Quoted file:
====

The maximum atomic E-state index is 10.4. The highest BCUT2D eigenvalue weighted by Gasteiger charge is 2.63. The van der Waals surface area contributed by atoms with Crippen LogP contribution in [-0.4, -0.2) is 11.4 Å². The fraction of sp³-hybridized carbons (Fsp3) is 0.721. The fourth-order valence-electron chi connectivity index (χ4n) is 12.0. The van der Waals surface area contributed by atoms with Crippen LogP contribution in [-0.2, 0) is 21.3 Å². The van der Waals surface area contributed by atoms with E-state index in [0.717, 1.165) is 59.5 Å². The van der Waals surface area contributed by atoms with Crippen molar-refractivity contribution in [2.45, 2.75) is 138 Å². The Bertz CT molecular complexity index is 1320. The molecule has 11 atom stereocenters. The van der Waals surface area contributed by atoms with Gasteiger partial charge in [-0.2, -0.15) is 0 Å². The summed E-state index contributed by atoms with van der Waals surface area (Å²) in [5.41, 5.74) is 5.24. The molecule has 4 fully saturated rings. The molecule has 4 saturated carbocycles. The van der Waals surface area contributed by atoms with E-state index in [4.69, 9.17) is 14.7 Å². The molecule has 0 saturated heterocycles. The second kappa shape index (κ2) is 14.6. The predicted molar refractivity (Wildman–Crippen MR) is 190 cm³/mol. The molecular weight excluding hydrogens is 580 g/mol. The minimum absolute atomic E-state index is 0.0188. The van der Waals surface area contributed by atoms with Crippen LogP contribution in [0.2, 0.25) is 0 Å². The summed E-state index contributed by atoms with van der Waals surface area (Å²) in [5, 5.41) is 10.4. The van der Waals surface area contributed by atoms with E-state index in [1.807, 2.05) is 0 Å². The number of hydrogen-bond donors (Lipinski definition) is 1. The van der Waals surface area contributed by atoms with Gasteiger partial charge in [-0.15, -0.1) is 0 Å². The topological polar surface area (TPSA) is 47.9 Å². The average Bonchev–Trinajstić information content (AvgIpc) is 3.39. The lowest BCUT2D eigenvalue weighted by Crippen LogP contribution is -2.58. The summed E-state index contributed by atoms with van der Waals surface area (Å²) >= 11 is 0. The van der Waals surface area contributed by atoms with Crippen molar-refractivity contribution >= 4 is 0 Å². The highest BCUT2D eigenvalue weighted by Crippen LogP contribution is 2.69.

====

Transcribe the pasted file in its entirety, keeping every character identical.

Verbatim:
The maximum atomic E-state index is 10.4. The highest BCUT2D eigenvalue weighted by Gasteiger charge is 2.63. The van der Waals surface area contributed by atoms with Crippen LogP contribution in [-0.4, -0.2) is 11.4 Å². The fraction of sp³-hybridized carbons (Fsp3) is 0.721. The fourth-order valence-electron chi connectivity index (χ4n) is 12.0. The van der Waals surface area contributed by atoms with Crippen LogP contribution in [-0.2, 0) is 21.3 Å². The van der Waals surface area contributed by atoms with E-state index in [0.717, 1.165) is 59.5 Å². The van der Waals surface area contributed by atoms with Crippen molar-refractivity contribution in [2.45, 2.75) is 138 Å². The Bertz CT molecular complexity index is 1320. The molecule has 11 atom stereocenters. The van der Waals surface area contributed by atoms with Gasteiger partial charge in [-0.2, -0.15) is 0 Å². The summed E-state index contributed by atoms with van der Waals surface area (Å²) in [5.41, 5.74) is 5.24. The molecule has 4 fully saturated rings. The molecule has 4 saturated carbocycles. The van der Waals surface area contributed by atoms with E-state index in [4.69, 9.17) is 14.7 Å². The molecule has 0 saturated heterocycles. The second kappa shape index (κ2) is 14.6. The predicted molar refractivity (Wildman–Crippen MR) is 190 cm³/mol. The molecular weight excluding hydrogens is 580 g/mol. The minimum absolute atomic E-state index is 0.0188. The van der Waals surface area contributed by atoms with Crippen LogP contribution in [0.2, 0.25) is 0 Å². The summed E-state index contributed by atoms with van der Waals surface area (Å²) in [5, 5.41) is 10.4. The van der Waals surface area contributed by atoms with E-state index in [1.807, 2.05) is 0 Å². The number of hydrogen-bond donors (Lipinski definition) is 1. The van der Waals surface area contributed by atoms with Gasteiger partial charge in [-0.15, -0.1) is 0 Å². The topological polar surface area (TPSA) is 47.9 Å². The average Bonchev–Trinajstić information content (AvgIpc) is 3.39. The lowest BCUT2D eigenvalue weighted by Crippen LogP contribution is -2.58. The summed E-state index contributed by atoms with van der Waals surface area (Å²) >= 11 is 0. The van der Waals surface area contributed by atoms with Crippen molar-refractivity contribution >= 4 is 0 Å². The highest BCUT2D eigenvalue weighted by Crippen LogP contribution is 2.69.